Writing/Directing

Official Website: www.miraclebulletproofhoodies.com where you can donate to Southern Poverty Law Center and help combat social justice issues of today.

ABOUT

In 2016, I was driving in downtown Los Angeles to appear for jury duty. Unfamiliar with the neighborhood, I approached an entrance to a garage near the court I was to attend. As I got closer to the arm of the gate and ticket booth, a police officer told me I couldn’t park there. Confused, I politely inquired where I could park, stating that I was there for jury service. A harmless question I thought.

He angrily quipped, “I don’t know, but not here.” I circled around to exit, and naively thought that maybe if I asked on my way out, he could at the very least point me in the right direction. However, he put his hand on his holster, and this time violently yelled that if I didn’t leave now, he would arrest me for trespassing. His partner was standing by, and gave me a look of empathy. He could tell I was noticeably shaken and on the verge of tears.

After catching my breath, I sped off.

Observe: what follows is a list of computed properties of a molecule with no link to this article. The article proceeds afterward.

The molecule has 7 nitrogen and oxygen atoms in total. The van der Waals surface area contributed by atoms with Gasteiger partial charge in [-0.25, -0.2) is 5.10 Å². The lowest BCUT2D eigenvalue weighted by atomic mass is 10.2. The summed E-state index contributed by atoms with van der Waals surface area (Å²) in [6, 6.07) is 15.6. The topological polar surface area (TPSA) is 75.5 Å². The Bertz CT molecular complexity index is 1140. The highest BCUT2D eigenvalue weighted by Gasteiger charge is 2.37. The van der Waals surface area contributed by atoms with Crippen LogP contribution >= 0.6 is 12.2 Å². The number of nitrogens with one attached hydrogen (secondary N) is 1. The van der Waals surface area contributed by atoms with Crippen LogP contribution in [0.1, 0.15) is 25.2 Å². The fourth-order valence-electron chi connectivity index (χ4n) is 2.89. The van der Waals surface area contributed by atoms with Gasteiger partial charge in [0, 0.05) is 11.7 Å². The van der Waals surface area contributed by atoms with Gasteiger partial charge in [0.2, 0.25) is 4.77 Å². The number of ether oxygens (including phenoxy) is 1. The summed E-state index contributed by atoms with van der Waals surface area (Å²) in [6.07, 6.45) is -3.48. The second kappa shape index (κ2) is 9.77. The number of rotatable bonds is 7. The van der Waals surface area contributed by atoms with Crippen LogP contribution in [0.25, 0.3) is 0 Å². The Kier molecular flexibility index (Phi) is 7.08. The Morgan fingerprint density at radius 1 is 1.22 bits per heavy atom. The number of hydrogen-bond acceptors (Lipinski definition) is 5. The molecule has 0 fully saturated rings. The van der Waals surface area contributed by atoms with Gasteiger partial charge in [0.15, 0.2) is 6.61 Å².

When I entered the courthouse, I couldn’t control crying as nearly 100+ people, also summoned for service, watched me shake and hiccup to a back row of seats. I had never experienced anything like that.

Once I was able to calm myself down, two thoughts came to mind: 1) I could have been the next Sandra Bland. I’m a woman of a color and I have a history of depression. The police could have easily used this against me, my mental health.  2) How can I protect myself? Maybe I could wear a bulletproof vest, I thought. This may be a day-to-day inconvenience, but I would be safe. The idea ultimately humored me and thus, the parody of “Miracle Bulletproof Hoodies” was born.

Under the label and vision of Project Black Spoon–which plays with the idea of a person born with a silver spoon in their mouth, and reverses it to recognize people born without inherent privilege–MBH has come to life as a way to use comedy to inform and disarm. The intention is to spark a deeper understanding of the daily fears and harrowing experiences Black Americans face regularly.

By using writing and media, I hope to bring this discussion to a wider audience and give voice to people of color who may feel encumbered and alone in a world that at the end of the day still controls their narrative.

And if nothing more, I want people to know that this piece is about resistance to the violence. This piece is about rebirth, honoring those who were killed unjustly and resurrecting their memory. And this piece is the rising, giving way to more social change and justice.

Thank you for reading and sharing in my experience.

Elan M. Carson